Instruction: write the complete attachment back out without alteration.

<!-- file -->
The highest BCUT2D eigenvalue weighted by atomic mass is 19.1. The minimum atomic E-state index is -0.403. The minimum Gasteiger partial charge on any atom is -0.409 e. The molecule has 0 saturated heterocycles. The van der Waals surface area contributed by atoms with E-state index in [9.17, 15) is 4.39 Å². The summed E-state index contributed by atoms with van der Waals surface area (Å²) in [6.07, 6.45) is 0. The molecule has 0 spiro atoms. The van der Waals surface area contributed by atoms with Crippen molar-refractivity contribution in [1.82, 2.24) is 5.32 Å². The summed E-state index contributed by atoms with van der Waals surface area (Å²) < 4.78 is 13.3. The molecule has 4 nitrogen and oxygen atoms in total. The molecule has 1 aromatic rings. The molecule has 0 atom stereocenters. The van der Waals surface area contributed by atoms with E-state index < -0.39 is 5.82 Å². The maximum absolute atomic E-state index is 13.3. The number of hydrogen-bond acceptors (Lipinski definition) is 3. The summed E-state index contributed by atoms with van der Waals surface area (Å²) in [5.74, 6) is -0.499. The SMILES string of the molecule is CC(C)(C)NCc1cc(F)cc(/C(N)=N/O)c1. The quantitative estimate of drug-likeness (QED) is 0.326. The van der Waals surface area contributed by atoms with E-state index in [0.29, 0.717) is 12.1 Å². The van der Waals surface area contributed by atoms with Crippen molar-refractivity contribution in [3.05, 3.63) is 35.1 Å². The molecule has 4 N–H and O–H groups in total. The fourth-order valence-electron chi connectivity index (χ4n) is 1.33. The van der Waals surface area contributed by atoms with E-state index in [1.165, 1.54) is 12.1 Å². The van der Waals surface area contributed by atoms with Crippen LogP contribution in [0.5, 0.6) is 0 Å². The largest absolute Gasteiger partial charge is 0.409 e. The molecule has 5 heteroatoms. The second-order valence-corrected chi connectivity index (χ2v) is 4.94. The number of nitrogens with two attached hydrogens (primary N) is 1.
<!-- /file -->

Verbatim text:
The highest BCUT2D eigenvalue weighted by atomic mass is 19.1. The minimum atomic E-state index is -0.403. The minimum Gasteiger partial charge on any atom is -0.409 e. The molecule has 0 saturated heterocycles. The van der Waals surface area contributed by atoms with E-state index in [9.17, 15) is 4.39 Å². The summed E-state index contributed by atoms with van der Waals surface area (Å²) in [6.07, 6.45) is 0. The molecule has 0 spiro atoms. The van der Waals surface area contributed by atoms with Crippen molar-refractivity contribution in [1.82, 2.24) is 5.32 Å². The summed E-state index contributed by atoms with van der Waals surface area (Å²) < 4.78 is 13.3. The molecule has 4 nitrogen and oxygen atoms in total. The molecule has 1 aromatic rings. The molecule has 0 atom stereocenters. The van der Waals surface area contributed by atoms with E-state index < -0.39 is 5.82 Å². The maximum absolute atomic E-state index is 13.3. The number of hydrogen-bond acceptors (Lipinski definition) is 3. The summed E-state index contributed by atoms with van der Waals surface area (Å²) in [5.74, 6) is -0.499. The SMILES string of the molecule is CC(C)(C)NCc1cc(F)cc(/C(N)=N/O)c1. The quantitative estimate of drug-likeness (QED) is 0.326. The van der Waals surface area contributed by atoms with E-state index in [0.29, 0.717) is 12.1 Å². The van der Waals surface area contributed by atoms with Crippen molar-refractivity contribution in [3.05, 3.63) is 35.1 Å². The molecule has 4 N–H and O–H groups in total. The fourth-order valence-electron chi connectivity index (χ4n) is 1.33. The van der Waals surface area contributed by atoms with E-state index in [1.165, 1.54) is 12.1 Å². The van der Waals surface area contributed by atoms with Crippen LogP contribution in [0.5, 0.6) is 0 Å². The largest absolute Gasteiger partial charge is 0.409 e. The molecule has 5 heteroatoms. The second-order valence-corrected chi connectivity index (χ2v) is 4.94. The number of nitrogens with two attached hydrogens (primary N) is 1.